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How do I debug after I have deployed business logic to the Backendless Cloud?

When the code is deployed, all console.log calls, in addition to the CodeRunner service messages, are redirected to the Backendless.Logging API calls and will be saved in Backendless log files. This results in a file with all the logged messages created in the root/logging folder of the file space allocated to the application. For more details on Backendless logging see the Backendless.Logging documentation.

Consider the following example of a dummy Heartbeat timer :

  execute: function() {
    console.log("I'm alive!");

    Backendless.Logging.getLogger('heartbeat').debug("I'm alive!");

After this timer runs in production, you will find the following log messages in the logs:


ServerCode works well in the DEBUG mode, but does not when deployed to the Cloud

Make sure the code is getting invoked when a triggering event is raised. It could be an API call, a timer event, a custom event or a service invocation. To verify this, open the Backendless Console, go to the Files section and check the files in the logging directory. You should see log messages in the SERVER_CODE logging category. If you do not see any messages for that logging category and you are sure that the corresponding business logic triggering event is raised, please contact the Backendless support forum to resolve the issue.

The log messages may contain errors raised during business logic execution and this information may help you in diagnosing and fixing the problem.

If you see that the Business Logic execution was interrupted (for example, you see some of the console.log messages, but don't see others), that means that you have some undeclared asynchronous IO operations, which were interrupted by the CodeRunner. This happens when asynchronous operations started by your code are not properly returned to CodeRunner. Business logic method must return a Promise to CodeRunner which should be resolved only when all asynchronous jobs are finished.

This is explained in details in the Sync vs Async chapter.

The size of my code is bigger than allowed in the current payment tier

You can decrease the application deployment zip size by adding exclusion filters to your app.files config parameter which is located in the {PROJECT_DIR}/coderunner.json file. This parameter contains an array of inclusion/exclusion patterns forming the content of the server code deployment. The default value of the parameter is a pattern which means 'include all files under{PROJECT_DIR}/app folder:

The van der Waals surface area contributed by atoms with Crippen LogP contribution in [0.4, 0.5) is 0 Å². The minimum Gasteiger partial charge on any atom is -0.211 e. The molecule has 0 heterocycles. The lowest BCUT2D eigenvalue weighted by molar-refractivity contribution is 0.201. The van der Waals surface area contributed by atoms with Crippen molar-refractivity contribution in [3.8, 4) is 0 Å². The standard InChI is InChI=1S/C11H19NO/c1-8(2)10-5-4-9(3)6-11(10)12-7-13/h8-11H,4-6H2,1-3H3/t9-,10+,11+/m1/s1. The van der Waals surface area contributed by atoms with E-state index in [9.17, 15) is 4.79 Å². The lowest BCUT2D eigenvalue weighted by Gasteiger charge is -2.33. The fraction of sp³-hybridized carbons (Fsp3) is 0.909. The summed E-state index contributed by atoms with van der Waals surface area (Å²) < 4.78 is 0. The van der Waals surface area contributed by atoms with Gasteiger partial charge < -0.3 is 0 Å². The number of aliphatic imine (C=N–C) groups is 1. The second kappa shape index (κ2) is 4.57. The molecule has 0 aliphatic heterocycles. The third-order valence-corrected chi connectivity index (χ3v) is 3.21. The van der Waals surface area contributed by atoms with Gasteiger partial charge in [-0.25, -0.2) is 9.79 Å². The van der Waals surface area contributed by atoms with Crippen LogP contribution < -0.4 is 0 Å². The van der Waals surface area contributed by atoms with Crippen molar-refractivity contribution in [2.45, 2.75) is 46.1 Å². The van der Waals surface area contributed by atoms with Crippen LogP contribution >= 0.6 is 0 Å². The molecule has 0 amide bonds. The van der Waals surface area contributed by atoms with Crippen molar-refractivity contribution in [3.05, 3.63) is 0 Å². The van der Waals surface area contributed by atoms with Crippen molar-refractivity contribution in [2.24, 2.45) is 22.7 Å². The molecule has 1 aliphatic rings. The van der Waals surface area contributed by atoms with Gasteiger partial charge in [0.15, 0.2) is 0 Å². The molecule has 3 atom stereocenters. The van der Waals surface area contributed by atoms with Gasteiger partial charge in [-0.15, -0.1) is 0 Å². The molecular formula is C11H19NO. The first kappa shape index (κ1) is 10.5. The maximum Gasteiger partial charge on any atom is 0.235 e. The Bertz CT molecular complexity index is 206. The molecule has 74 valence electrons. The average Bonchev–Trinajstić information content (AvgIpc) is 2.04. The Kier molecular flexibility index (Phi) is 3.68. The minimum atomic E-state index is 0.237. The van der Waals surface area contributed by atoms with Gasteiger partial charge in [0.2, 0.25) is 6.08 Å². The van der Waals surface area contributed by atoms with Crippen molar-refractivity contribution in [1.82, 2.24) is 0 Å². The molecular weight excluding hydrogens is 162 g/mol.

"app": {
 "files": [

CodeRunner will automatically include into the deployment all the non-dev dependencies from the node_modules folder listed in the project.json file. Notice that backendless-coderunner is a dev dependency. When deploying your code to the client, all dev dependencies are excluded.

You can run the deployment with a few additional parameters which will give you more control of the deployment process:

npm run deploy -- --verbose --keep-zip

When using the --verbose parameter, you will see all applied deployment patterns which are declared in app.files configuration parameter.

When using the --keep-zip parameter, once the deployment is complete (or even after you attempt to run it), you will find the file in the {PROJECT_DIR} folder. You will be able to check its size and the contents.

The cumulative size of the deployed code (which includes all the dependencies) is limited to 2 megabytes in the free tier of Backendless Cloud. The limit can be expanded by purchasing a Function Pack from the Backendless Marketplace. To reduce the deployment size, consider minimizing the installation of the dependencies to only the ones your the code needs/uses. Additionally, you may apply additional filtering to identify what should be skipped from the depended module's folder. For instance, if {some_module} has the examples folder you may omit its inclusion by adding the following exclusion pattern in app.files - !node_modules/some_module/examples

Some of this information can be found in the README file of the generated and downloaded from the console servercode project. There are several examples of app.files config parameter tweaking.